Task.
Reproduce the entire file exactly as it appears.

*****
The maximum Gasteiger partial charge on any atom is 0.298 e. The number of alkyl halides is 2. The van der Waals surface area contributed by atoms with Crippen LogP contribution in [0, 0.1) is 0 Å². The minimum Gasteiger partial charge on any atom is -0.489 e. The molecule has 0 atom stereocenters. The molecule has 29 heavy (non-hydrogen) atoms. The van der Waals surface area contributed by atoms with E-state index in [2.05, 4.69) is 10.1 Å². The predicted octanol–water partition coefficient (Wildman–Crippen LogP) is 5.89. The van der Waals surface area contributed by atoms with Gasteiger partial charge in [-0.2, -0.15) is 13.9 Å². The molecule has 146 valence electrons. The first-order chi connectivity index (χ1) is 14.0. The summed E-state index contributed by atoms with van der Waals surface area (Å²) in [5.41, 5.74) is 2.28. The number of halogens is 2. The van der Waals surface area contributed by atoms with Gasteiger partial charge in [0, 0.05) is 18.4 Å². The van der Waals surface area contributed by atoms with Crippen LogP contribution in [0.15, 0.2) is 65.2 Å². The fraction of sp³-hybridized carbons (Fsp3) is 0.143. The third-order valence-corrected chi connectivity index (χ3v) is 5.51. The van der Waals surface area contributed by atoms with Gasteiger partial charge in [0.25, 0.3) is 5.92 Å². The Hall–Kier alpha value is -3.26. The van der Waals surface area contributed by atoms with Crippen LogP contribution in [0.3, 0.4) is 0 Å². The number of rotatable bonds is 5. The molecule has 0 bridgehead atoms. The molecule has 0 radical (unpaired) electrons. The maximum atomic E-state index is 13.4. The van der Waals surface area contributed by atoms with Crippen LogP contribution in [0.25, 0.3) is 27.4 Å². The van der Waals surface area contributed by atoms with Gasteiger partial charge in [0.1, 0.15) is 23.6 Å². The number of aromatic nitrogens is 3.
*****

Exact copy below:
The maximum Gasteiger partial charge on any atom is 0.298 e. The number of alkyl halides is 2. The van der Waals surface area contributed by atoms with Crippen LogP contribution in [0, 0.1) is 0 Å². The minimum Gasteiger partial charge on any atom is -0.489 e. The molecule has 0 atom stereocenters. The molecule has 29 heavy (non-hydrogen) atoms. The van der Waals surface area contributed by atoms with E-state index in [2.05, 4.69) is 10.1 Å². The predicted octanol–water partition coefficient (Wildman–Crippen LogP) is 5.89. The van der Waals surface area contributed by atoms with Gasteiger partial charge in [-0.2, -0.15) is 13.9 Å². The molecule has 146 valence electrons. The first-order chi connectivity index (χ1) is 14.0. The summed E-state index contributed by atoms with van der Waals surface area (Å²) in [5.41, 5.74) is 2.28. The number of halogens is 2. The van der Waals surface area contributed by atoms with Gasteiger partial charge in [0, 0.05) is 18.4 Å². The van der Waals surface area contributed by atoms with Crippen LogP contribution in [0.15, 0.2) is 65.2 Å². The fraction of sp³-hybridized carbons (Fsp3) is 0.143. The third-order valence-corrected chi connectivity index (χ3v) is 5.51. The van der Waals surface area contributed by atoms with Gasteiger partial charge in [0.25, 0.3) is 5.92 Å². The Hall–Kier alpha value is -3.26. The van der Waals surface area contributed by atoms with Crippen LogP contribution in [0.3, 0.4) is 0 Å². The number of rotatable bonds is 5. The molecule has 0 bridgehead atoms. The molecule has 0 radical (unpaired) electrons. The maximum atomic E-state index is 13.4. The van der Waals surface area contributed by atoms with Crippen LogP contribution in [0.25, 0.3) is 27.4 Å². The van der Waals surface area contributed by atoms with Gasteiger partial charge in [0.1, 0.15) is 23.6 Å². The number of aromatic nitrogens is 3.